Programming note: I’ll be in New York City for work next week, and so the newsletter may arrive irregularly and, on some days, not at all. I’ll keep you posted!
Today, three shorter items to carry us into the weekend.
British people have a proud tradition of loathing their elected leaders, and they eagerly traded zingers about Clegg on Friday morning
, many of which are funny only if you have a solid grasp of British politics. (It helps to know that Clegg presided over a collapse in support for his party, the Liberal Democrats, and that the party abandoned a pledge to oppose tuition increases for students. The Guardian
has a helpful mini-profile
embedded in his op-ed about taking the new job.)
Clegg is a former journalist, a centrist, and unlike Schrage, has a large Twitter following
. Is he what Facebook needs for the role? A global head of policy and communications needs to be very good at two things: knowing people, and arguing. By that measure, Clegg would seem to fit the bill. In any case, he deserves a chance. Here’s what he said in the Guardian
I remain a stubborn optimist about the progressive potential to society of technological innovation. It can transform how we work, play and build relationships. It can help to protect our environment and keep our streets safe. It will fundamentally change how we teach our children at school and at home. It is transforming healthcare and transport. If the tech industry can work sensibly with governments, regulators, parliaments and civic society around the world, I believe we can enhance the benefits of technology while diminishing the often unintended downsides.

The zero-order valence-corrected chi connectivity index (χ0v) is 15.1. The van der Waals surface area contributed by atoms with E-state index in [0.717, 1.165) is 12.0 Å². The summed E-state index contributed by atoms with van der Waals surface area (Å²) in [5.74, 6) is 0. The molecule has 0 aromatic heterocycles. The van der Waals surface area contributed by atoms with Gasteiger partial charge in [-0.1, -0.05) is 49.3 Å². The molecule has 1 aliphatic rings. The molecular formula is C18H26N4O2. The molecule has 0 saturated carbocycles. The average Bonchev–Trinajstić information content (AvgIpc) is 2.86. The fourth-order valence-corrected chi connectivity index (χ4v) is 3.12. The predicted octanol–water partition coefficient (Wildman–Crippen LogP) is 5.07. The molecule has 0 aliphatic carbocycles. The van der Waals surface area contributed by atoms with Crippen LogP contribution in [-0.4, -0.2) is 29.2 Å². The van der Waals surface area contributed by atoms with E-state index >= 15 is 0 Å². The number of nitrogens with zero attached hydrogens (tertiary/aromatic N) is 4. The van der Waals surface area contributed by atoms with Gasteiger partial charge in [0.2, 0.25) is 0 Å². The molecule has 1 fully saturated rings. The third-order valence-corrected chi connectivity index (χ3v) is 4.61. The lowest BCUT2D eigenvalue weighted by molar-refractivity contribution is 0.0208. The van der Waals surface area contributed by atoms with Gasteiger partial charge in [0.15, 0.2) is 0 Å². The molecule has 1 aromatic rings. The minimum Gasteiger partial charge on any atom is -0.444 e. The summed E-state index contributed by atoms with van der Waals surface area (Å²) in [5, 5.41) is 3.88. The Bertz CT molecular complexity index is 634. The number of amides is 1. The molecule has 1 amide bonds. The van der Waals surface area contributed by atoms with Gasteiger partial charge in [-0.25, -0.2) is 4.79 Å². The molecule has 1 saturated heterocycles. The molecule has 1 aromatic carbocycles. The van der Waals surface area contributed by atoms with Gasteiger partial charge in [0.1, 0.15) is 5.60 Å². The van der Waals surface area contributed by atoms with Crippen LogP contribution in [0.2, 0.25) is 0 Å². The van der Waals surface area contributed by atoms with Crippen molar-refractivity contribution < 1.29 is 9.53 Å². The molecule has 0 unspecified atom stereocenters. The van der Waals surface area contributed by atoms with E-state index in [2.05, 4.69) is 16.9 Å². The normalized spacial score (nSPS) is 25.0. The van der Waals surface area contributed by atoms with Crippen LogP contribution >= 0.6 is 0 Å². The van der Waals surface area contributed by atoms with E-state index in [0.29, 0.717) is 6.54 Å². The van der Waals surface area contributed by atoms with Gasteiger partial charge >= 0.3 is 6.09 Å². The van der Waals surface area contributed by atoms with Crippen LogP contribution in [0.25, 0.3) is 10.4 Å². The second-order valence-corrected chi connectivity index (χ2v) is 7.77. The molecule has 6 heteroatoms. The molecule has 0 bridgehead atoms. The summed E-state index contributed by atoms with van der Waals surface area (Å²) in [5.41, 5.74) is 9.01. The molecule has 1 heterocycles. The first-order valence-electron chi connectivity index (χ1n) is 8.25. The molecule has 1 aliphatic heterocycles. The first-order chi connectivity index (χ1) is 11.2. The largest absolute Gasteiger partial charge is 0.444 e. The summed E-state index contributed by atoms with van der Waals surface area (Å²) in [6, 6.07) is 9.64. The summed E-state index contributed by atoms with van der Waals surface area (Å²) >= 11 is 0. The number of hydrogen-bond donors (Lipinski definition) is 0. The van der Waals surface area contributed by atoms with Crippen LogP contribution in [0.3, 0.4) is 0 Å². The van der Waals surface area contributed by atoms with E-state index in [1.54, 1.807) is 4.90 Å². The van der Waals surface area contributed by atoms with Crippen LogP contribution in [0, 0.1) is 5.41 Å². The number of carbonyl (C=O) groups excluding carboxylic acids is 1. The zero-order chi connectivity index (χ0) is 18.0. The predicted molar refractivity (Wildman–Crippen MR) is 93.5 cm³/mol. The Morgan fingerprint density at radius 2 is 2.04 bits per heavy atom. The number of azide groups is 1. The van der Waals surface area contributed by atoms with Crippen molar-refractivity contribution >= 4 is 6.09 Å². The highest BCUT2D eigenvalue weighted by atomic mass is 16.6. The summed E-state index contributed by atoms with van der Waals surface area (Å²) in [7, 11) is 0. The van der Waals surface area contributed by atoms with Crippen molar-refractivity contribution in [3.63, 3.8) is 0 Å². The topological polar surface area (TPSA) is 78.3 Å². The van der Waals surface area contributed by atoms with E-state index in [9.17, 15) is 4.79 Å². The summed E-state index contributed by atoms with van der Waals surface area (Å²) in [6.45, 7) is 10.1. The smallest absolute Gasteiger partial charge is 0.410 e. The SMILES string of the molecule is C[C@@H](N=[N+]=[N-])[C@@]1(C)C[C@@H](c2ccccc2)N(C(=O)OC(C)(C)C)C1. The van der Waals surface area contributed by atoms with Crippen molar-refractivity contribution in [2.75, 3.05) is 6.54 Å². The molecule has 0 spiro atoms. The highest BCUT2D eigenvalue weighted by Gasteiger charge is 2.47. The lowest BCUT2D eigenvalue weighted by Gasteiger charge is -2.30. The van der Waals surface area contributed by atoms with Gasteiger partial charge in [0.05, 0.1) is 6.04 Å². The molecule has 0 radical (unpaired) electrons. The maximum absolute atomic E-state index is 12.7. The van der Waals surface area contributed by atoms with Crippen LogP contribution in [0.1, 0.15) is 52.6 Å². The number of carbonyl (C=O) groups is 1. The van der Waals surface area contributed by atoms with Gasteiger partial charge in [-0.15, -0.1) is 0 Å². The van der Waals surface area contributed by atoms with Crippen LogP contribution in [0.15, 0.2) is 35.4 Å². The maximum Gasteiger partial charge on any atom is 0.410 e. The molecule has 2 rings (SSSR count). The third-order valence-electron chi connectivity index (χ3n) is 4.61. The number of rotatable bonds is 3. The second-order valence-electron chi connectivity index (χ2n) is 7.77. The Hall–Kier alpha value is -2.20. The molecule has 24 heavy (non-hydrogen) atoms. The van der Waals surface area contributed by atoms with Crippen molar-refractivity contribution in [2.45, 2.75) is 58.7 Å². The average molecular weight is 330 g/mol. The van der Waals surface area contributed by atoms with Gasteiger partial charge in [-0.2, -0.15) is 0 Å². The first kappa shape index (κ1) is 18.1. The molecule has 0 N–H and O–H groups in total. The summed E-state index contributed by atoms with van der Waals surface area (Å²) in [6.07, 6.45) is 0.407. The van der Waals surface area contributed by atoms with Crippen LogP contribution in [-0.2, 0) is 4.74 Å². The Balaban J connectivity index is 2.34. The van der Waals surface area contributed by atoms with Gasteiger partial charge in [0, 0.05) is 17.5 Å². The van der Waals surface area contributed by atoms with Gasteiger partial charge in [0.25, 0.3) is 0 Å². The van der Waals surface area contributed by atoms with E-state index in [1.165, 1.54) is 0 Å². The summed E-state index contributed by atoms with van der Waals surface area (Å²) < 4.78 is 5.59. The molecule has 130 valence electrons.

Of course, managing those unintended downsides will probably represent the bulk of Clegg’s time at Facebook. He’ll have his work cut out for him.
* * *
Anyone hoping to better understand Daniels’ product philosophy will be disappointed by his charmless and notably defensive blog post, which includes the full complement of October 2018 Facebook talking points: misinformation didn’t start with us; most people don’t use WhatsApp to spread misinformation; a global platform will inevitably host both the good and the bad. He also adopts Facebook’s unfortunate tendency to speak about world-scale problems in percentages.
Today, over 90 percent of messages sent on WhatsApp in Brazil are individual, one-on-one conversations. The majority of groups are about just six people — a conversation so private and personal that it would fit in your living room.